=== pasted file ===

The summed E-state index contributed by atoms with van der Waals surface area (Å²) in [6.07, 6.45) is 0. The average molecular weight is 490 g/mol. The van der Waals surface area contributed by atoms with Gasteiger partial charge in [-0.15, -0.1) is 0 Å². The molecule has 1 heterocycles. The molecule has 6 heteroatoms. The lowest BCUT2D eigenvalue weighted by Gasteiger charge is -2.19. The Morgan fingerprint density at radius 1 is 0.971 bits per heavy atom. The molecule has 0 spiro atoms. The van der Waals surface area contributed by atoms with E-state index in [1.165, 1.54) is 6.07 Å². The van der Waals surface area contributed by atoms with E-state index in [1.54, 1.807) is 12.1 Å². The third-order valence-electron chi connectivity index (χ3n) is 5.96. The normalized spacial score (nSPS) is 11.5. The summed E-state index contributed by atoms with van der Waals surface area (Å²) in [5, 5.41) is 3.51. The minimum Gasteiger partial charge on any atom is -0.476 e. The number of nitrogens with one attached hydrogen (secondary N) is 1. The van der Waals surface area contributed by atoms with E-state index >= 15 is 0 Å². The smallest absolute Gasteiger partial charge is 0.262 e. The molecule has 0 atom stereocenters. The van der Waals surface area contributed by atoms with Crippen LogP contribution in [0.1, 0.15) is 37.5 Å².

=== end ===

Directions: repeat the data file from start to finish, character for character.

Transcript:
The summed E-state index contributed by atoms with van der Waals surface area (Å²) in [6.07, 6.45) is 0. The average molecular weight is 490 g/mol. The van der Waals surface area contributed by atoms with Gasteiger partial charge in [-0.15, -0.1) is 0 Å². The molecule has 1 heterocycles. The molecule has 6 heteroatoms. The lowest BCUT2D eigenvalue weighted by Gasteiger charge is -2.19. The Morgan fingerprint density at radius 1 is 0.971 bits per heavy atom. The molecule has 0 spiro atoms. The van der Waals surface area contributed by atoms with E-state index in [1.165, 1.54) is 6.07 Å². The van der Waals surface area contributed by atoms with E-state index in [1.54, 1.807) is 12.1 Å². The third-order valence-electron chi connectivity index (χ3n) is 5.96. The normalized spacial score (nSPS) is 11.5. The summed E-state index contributed by atoms with van der Waals surface area (Å²) in [5, 5.41) is 3.51. The minimum Gasteiger partial charge on any atom is -0.476 e. The number of nitrogens with one attached hydrogen (secondary N) is 1. The van der Waals surface area contributed by atoms with E-state index >= 15 is 0 Å². The smallest absolute Gasteiger partial charge is 0.262 e. The molecule has 0 atom stereocenters. The van der Waals surface area contributed by atoms with Crippen LogP contribution in [0.1, 0.15) is 37.5 Å².